Asynchronous Javascript And XML

AJAX, Asynchronous Javascript And XML, is a group of related web development techniques, standards, and technologies used on the client (web browser) side of the standard web server-client communication model. Although other languages can be used, the most common is to use javascript to send asynchronous requests to the web server in order to retrieve XML data that the javascript then uses to produce dynamic, fast, user-friendly web pages. The key idea is that a large fraction of the work happens at the web browser, and larger requests happen behind the scenes, keeping waiting times for data to come back over the network to a minimum. AJAX is generally also associated with higher-level APIs and libraries that aid in producing cleaner user interfaces for web applications.

The javascript XMLHttpRequest object is used to exchange data with the web servers without needing to reload the entire web page in the browser. This XMLHttpRequest object is now supported by all major browsers, although some browsers implement support in slightly different ways, leading to different behavior of the same code on different platforms. For this course, you should focus on supporting Firefox, but in any real production website it's very important to do validation testing using all of the major browsers including Firefox, Internet Explorer, Safari, and Opera as a minimum.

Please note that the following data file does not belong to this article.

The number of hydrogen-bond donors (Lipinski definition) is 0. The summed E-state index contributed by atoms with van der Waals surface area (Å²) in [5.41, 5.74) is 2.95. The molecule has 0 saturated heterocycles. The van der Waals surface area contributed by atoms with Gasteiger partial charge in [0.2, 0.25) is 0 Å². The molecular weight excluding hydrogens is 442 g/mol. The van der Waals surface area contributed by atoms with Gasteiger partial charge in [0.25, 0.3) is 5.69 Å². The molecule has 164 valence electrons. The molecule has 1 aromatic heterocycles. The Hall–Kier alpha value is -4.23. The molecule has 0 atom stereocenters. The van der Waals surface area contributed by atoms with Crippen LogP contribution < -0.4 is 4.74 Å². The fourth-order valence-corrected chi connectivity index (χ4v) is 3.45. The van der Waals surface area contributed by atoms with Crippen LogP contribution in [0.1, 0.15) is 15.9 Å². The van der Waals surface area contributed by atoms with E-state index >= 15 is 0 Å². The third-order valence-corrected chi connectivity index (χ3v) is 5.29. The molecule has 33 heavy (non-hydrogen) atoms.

XMLHttpRequest Object

The XMLHttpRequest object handles communication with the web servers. To use it, you must first initialize a variable to be an instance of the XMLHttpRequest class.

 var xmlHttp;
 xmlHttp=new XMLHttpRequest();

Once you have an XMLHttpRequest, you can use it to send requests to a server. Initially, you need to connect to the server side page you are interested in:

xmlHttp.open("METHOD","REMOTE_URL", ASYNCRONOUS_FLAG);

where METHOD is "GET" or "POST", REMOTE_URL is the page that you are going to send requests to, and ASYNCRONOUS_FLAG is true or false to indicate whether the calls should be made asynchronously or synchronously. In asynchronous communication, the client can do other things while waiting for the server response, whereas in synchronous communication, the client blocks execution and waits until the response comes back before proceeding. Once the object has been opened, you can then use the send method to send a request to the server. Note that you do not explicitly set data fields to send, because it is contained in the URL request.

xmlHttp.send(null);

The XMLHttpRequest object has an attribute, readyState, that stores the current state of the request.

StateDescription
0The request is not initialized
1The request has been set up
2The request has been sent
3The request is in process
4The request is complete

For example, when a request is sent, the state is set to 2. Every time the state changes, javascript automatically calls a function specified by the onreadystatechange attribute. So, before calling a remote site, you should setup a new function: